Smithsonian Secretary’s Youth Advisory Council

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Be a part of the national conversation
about the future of museums.
Join the Smithsonian Secretary’s
Youth Advisory Council!

Program Overview

In 2016, Secretary David Skorton established the Smithsonian Secretary’s Youth Advisory Council as a way for the Smithsonian to gain advice from young people in the Washington, D.C., community and insight on how well it resonates with area youth. Now, our local youth have the opportunity to participate through the Upcountry History Museum – Furman University, a Smithsonian Affiliate.

The Smithsonian Secretary’s Youth Advisory Council ensures that the thoughts and ideas of the young people in our community help guide the important work we do at the Institution. By giving feedback directly to Smithsonian leadership on our programming and how we engage visitors, we can better involve this important group, and ensure we are doing all that we can to meet their needs.

“They taught me much, not only about their individual perspectives on the world of cultural institutions in general, but about their collective view of what Smithsonian leaders and staff can and will learn from a dedicated set of teen advisors.” ~ Dr. Skorton on outcomes of the SSYAC 2016-2017 first cohort.

Teen Eligibility Requirements:

  • Age: 16-18 (Note: 16 and 17 year olds will need parent/guardian permission to apply and participate)
  • Location: Students must be able to travel to the Upcountry History Museum (540 Buncombe Street, Greenville 29601) for each meeting
  • Education: Must be enrolled full-time in high school as either a Junior or Senior

Basic Selection Criteria:

Teens who have a background or interest in the arts, humanities and/or sciences is a plus, and:

  • A general knowledge and understanding of the Smithsonian Institution ( or their Smithsonian Affiliate;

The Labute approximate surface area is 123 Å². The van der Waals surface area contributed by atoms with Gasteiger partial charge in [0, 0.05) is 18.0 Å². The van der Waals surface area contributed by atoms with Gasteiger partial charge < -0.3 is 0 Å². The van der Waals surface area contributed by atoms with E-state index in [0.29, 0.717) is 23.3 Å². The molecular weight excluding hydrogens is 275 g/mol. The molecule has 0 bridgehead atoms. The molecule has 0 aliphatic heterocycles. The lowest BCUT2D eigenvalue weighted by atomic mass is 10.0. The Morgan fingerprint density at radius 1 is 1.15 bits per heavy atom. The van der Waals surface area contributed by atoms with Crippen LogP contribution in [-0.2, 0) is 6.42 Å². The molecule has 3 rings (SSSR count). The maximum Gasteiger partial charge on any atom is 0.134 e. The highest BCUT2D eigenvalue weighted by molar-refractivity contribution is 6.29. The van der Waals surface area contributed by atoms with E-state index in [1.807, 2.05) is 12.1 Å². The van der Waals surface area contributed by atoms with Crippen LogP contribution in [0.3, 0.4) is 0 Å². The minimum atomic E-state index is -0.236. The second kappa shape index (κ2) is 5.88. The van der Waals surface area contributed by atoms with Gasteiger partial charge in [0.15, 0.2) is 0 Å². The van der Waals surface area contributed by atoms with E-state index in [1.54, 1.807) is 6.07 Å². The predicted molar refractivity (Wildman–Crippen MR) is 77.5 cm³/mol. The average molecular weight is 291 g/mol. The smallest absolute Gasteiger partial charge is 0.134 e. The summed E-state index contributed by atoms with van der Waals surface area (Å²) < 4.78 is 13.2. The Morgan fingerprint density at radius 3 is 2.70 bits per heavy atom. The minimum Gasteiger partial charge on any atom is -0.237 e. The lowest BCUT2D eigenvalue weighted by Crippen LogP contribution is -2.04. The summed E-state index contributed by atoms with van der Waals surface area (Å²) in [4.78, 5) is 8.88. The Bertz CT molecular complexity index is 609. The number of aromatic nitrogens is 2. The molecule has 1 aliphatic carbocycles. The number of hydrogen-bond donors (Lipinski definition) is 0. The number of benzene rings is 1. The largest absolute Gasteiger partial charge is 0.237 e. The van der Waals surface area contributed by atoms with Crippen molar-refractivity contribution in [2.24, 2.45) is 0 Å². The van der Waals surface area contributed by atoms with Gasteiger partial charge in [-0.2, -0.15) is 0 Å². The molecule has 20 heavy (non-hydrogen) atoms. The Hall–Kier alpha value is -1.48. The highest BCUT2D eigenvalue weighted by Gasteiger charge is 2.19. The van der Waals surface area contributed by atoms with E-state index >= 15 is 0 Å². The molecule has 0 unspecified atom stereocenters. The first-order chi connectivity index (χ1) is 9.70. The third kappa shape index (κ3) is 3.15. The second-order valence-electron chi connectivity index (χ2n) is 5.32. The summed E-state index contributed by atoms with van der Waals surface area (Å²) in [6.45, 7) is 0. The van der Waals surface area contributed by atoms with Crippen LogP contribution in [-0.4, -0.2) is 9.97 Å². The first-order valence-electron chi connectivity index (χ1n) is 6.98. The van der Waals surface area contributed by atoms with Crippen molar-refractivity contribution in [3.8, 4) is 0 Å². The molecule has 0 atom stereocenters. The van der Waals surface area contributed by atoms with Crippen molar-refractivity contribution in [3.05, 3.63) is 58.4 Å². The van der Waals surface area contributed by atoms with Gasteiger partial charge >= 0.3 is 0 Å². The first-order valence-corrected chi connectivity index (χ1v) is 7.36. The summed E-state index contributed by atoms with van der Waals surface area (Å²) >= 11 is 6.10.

• An ability to articulate ideas and solutions regarding teen issues and concerns;
  • The ability to interact constructively with peers in a group setting;
  • The ability to fulfill commitments;
  • The ability to engage in community outreach with diverse populations;
  • An interest in developing leadership skills; and
  • An interest and motivation to volunteer their time with the Smithsonian Institution.

How to apply:

Complete the online application by August 25. Email your essay to Elizabeth Gunter, Director of Education and Programs,, by August 25.
Essay: In a short 1-2 page essay, please tell us about yourself by answering the following:

  1. Why are you interested in being a part of the SSYAC?
  2. List 3-5 of your top interests (could be school subjects, extra-curricular activities, hobbies); and
  3. List 3-5 of your favorite musicians, artists, writers, thinkers, scientists, or leaders (local or global).

Final candidates will be required to come to the Upcountry History Museum for an in person interview the week of August 28th. The Museum will be selecting 2 teens to participate in this inaugural SSYAC National Program.

Roles and Responsibilities of SSYAC National Members:

  1. Provide youth perspectives to the head of the Smithsonian (The Secretary) through active meeting participation and email exchanges.
  2. Attend four in-person meetings at their local Affiliates, which will link through video technology to the Smithsonian in Washington, D.C.:
     Wednesday, September 27, 2017 4:00 p.m.—6:00 p.m.
     Wednesday, November 8, 2017 4:00 p.m.—6:00 p.m.
     Wednesday, February 7, 2018 4:00 p.m.—6:00 p.m.
     Wednesday, April 11, 2018 4:00 p.m.—6:00 p.m.
    Anticipated Program Schedule:
    3:45 p.m.—4:00 p.m. EST Teens arrive at Affiliate museum
    4:00 p.m.—4:45 p.m. EST Tour or Activity—jointly with teens in D.C.
    4:45 p.m.—5:00 p.m. EST Food/Snack Break
    5:00 p.m.—6:00 p.m. EST Dialogue/Meeting with Secretary (virtually)
  3. Engage in discussions* with the Secretary about issues and questions related to the theme of “Technology and Dialogue”:
     Opening a conversation and creating dialogues about big issues between the public and museums
     Use of leading digital/electronic technology in museums
     Why in-person museum visits are important and how the Smithsonian can reach 1 billion visitors